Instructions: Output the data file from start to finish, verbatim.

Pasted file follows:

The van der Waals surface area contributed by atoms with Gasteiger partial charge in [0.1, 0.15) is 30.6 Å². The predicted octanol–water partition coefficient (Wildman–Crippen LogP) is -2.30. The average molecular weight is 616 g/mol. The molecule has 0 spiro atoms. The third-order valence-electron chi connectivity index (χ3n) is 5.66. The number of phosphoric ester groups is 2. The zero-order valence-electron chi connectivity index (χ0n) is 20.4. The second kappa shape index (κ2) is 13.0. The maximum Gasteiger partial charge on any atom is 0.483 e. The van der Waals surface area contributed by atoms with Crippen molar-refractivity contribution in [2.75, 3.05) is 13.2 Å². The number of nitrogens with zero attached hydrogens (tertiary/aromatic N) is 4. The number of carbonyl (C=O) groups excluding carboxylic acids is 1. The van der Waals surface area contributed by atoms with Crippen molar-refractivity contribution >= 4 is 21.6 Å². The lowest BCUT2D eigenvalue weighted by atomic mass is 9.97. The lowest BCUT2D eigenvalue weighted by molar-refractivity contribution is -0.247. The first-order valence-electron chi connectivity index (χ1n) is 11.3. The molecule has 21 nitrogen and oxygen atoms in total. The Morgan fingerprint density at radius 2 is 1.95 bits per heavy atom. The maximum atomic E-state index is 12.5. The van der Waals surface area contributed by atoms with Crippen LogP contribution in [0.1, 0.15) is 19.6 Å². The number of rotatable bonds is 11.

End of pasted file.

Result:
The van der Waals surface area contributed by atoms with Gasteiger partial charge in [0.1, 0.15) is 30.6 Å². The predicted octanol–water partition coefficient (Wildman–Crippen LogP) is -2.30. The average molecular weight is 616 g/mol. The molecule has 0 spiro atoms. The third-order valence-electron chi connectivity index (χ3n) is 5.66. The number of phosphoric ester groups is 2. The zero-order valence-electron chi connectivity index (χ0n) is 20.4. The second kappa shape index (κ2) is 13.0. The maximum Gasteiger partial charge on any atom is 0.483 e. The van der Waals surface area contributed by atoms with Crippen molar-refractivity contribution in [2.75, 3.05) is 13.2 Å². The number of nitrogens with zero attached hydrogens (tertiary/aromatic N) is 4. The number of carbonyl (C=O) groups excluding carboxylic acids is 1. The van der Waals surface area contributed by atoms with Crippen molar-refractivity contribution >= 4 is 21.6 Å². The lowest BCUT2D eigenvalue weighted by atomic mass is 9.97. The lowest BCUT2D eigenvalue weighted by molar-refractivity contribution is -0.247. The first-order valence-electron chi connectivity index (χ1n) is 11.3. The molecule has 21 nitrogen and oxygen atoms in total. The Morgan fingerprint density at radius 2 is 1.95 bits per heavy atom. The maximum atomic E-state index is 12.5. The van der Waals surface area contributed by atoms with Crippen LogP contribution in [0.1, 0.15) is 19.6 Å². The number of rotatable bonds is 11.